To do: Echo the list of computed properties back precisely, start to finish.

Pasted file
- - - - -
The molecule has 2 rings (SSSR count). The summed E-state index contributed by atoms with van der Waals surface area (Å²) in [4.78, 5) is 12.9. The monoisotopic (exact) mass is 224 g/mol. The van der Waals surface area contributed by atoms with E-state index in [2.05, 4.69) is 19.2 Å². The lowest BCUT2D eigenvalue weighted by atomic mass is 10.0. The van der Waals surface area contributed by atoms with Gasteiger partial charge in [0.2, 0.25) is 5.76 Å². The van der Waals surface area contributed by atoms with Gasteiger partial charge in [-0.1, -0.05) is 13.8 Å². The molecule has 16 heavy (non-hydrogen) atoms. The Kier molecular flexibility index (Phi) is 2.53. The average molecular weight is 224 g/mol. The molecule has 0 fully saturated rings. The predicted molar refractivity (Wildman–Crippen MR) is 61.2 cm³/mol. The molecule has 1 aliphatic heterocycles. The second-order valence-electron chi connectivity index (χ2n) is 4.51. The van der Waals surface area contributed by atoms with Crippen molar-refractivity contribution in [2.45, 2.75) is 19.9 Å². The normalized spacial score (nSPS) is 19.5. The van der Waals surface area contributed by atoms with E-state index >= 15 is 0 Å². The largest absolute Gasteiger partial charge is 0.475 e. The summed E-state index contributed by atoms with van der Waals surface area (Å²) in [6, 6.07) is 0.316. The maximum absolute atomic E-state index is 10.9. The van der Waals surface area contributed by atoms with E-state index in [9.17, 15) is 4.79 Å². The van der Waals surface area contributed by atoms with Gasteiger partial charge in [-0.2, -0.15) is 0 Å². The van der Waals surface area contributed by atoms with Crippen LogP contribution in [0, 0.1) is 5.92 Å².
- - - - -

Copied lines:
The molecule has 2 rings (SSSR count). The summed E-state index contributed by atoms with van der Waals surface area (Å²) in [4.78, 5) is 12.9. The monoisotopic (exact) mass is 224 g/mol. The van der Waals surface area contributed by atoms with E-state index in [2.05, 4.69) is 19.2 Å². The lowest BCUT2D eigenvalue weighted by atomic mass is 10.0. The van der Waals surface area contributed by atoms with Gasteiger partial charge in [0.2, 0.25) is 5.76 Å². The van der Waals surface area contributed by atoms with Gasteiger partial charge in [-0.1, -0.05) is 13.8 Å². The molecule has 16 heavy (non-hydrogen) atoms. The Kier molecular flexibility index (Phi) is 2.53. The average molecular weight is 224 g/mol. The molecule has 0 fully saturated rings. The predicted molar refractivity (Wildman–Crippen MR) is 61.2 cm³/mol. The molecule has 1 aliphatic heterocycles. The second-order valence-electron chi connectivity index (χ2n) is 4.51. The van der Waals surface area contributed by atoms with Crippen molar-refractivity contribution in [2.45, 2.75) is 19.9 Å². The normalized spacial score (nSPS) is 19.5. The van der Waals surface area contributed by atoms with E-state index >= 15 is 0 Å². The largest absolute Gasteiger partial charge is 0.475 e. The summed E-state index contributed by atoms with van der Waals surface area (Å²) in [6, 6.07) is 0.316. The maximum absolute atomic E-state index is 10.9. The van der Waals surface area contributed by atoms with E-state index in [9.17, 15) is 4.79 Å². The van der Waals surface area contributed by atoms with Gasteiger partial charge in [-0.2, -0.15) is 0 Å². The van der Waals surface area contributed by atoms with Crippen LogP contribution in [0, 0.1) is 5.92 Å².